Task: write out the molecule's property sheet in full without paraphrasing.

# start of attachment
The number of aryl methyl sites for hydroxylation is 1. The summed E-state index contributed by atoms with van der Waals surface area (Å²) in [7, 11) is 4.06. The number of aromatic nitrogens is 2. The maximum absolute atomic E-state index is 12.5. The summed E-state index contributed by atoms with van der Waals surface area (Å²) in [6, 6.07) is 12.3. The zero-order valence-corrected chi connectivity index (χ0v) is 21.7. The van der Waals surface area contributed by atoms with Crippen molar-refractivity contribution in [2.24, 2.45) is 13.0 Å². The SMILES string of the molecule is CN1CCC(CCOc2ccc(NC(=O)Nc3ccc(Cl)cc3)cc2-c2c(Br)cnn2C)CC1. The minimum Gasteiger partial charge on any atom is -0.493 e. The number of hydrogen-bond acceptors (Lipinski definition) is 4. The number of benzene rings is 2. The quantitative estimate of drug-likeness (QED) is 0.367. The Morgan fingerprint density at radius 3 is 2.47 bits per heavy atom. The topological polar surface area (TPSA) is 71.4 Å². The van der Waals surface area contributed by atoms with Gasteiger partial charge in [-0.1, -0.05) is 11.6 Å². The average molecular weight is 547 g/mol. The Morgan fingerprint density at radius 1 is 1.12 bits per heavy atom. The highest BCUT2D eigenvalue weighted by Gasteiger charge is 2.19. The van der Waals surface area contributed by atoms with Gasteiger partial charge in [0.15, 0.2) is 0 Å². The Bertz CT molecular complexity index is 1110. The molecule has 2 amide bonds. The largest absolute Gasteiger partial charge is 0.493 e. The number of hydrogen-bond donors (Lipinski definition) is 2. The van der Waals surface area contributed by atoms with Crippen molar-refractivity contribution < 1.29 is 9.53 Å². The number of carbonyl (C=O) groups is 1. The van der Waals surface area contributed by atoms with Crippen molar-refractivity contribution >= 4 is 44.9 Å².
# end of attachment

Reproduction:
The number of aryl methyl sites for hydroxylation is 1. The summed E-state index contributed by atoms with van der Waals surface area (Å²) in [7, 11) is 4.06. The number of aromatic nitrogens is 2. The maximum absolute atomic E-state index is 12.5. The summed E-state index contributed by atoms with van der Waals surface area (Å²) in [6, 6.07) is 12.3. The zero-order valence-corrected chi connectivity index (χ0v) is 21.7. The van der Waals surface area contributed by atoms with Crippen molar-refractivity contribution in [2.24, 2.45) is 13.0 Å². The SMILES string of the molecule is CN1CCC(CCOc2ccc(NC(=O)Nc3ccc(Cl)cc3)cc2-c2c(Br)cnn2C)CC1. The minimum Gasteiger partial charge on any atom is -0.493 e. The number of hydrogen-bond acceptors (Lipinski definition) is 4. The number of benzene rings is 2. The quantitative estimate of drug-likeness (QED) is 0.367. The Morgan fingerprint density at radius 3 is 2.47 bits per heavy atom. The topological polar surface area (TPSA) is 71.4 Å². The van der Waals surface area contributed by atoms with Gasteiger partial charge in [-0.1, -0.05) is 11.6 Å². The average molecular weight is 547 g/mol. The Morgan fingerprint density at radius 1 is 1.12 bits per heavy atom. The highest BCUT2D eigenvalue weighted by Gasteiger charge is 2.19. The van der Waals surface area contributed by atoms with Gasteiger partial charge in [0.15, 0.2) is 0 Å². The Bertz CT molecular complexity index is 1110. The molecule has 2 amide bonds. The largest absolute Gasteiger partial charge is 0.493 e. The number of hydrogen-bond donors (Lipinski definition) is 2. The van der Waals surface area contributed by atoms with Crippen molar-refractivity contribution < 1.29 is 9.53 Å². The number of carbonyl (C=O) groups is 1. The van der Waals surface area contributed by atoms with Crippen molar-refractivity contribution >= 4 is 44.9 Å².